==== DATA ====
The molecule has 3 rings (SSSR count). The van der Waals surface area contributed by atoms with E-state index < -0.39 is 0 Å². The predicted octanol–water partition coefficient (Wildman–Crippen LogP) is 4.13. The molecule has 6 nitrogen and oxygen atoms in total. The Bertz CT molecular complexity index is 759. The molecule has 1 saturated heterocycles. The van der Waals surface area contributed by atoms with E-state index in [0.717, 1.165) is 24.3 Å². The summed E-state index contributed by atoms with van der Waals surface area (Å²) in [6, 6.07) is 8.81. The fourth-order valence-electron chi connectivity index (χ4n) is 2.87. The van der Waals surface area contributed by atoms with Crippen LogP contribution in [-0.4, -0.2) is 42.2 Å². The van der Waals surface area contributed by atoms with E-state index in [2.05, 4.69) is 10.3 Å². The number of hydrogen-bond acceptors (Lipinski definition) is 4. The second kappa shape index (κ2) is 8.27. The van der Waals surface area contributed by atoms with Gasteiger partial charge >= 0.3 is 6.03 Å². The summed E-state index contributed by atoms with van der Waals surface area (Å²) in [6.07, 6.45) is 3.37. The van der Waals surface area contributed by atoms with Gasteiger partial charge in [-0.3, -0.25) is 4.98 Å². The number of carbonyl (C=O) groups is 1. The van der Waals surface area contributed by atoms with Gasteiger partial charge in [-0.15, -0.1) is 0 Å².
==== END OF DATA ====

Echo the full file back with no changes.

The molecule has 3 rings (SSSR count). The van der Waals surface area contributed by atoms with E-state index < -0.39 is 0 Å². The predicted octanol–water partition coefficient (Wildman–Crippen LogP) is 4.13. The molecule has 6 nitrogen and oxygen atoms in total. The Bertz CT molecular complexity index is 759. The molecule has 1 saturated heterocycles. The van der Waals surface area contributed by atoms with E-state index in [0.717, 1.165) is 24.3 Å². The summed E-state index contributed by atoms with van der Waals surface area (Å²) in [6, 6.07) is 8.81. The fourth-order valence-electron chi connectivity index (χ4n) is 2.87. The van der Waals surface area contributed by atoms with Crippen LogP contribution in [-0.4, -0.2) is 42.2 Å². The van der Waals surface area contributed by atoms with E-state index in [2.05, 4.69) is 10.3 Å². The number of hydrogen-bond acceptors (Lipinski definition) is 4. The second kappa shape index (κ2) is 8.27. The van der Waals surface area contributed by atoms with Gasteiger partial charge >= 0.3 is 6.03 Å². The summed E-state index contributed by atoms with van der Waals surface area (Å²) in [6.07, 6.45) is 3.37. The van der Waals surface area contributed by atoms with Gasteiger partial charge in [-0.3, -0.25) is 4.98 Å². The number of carbonyl (C=O) groups is 1. The van der Waals surface area contributed by atoms with Gasteiger partial charge in [-0.15, -0.1) is 0 Å².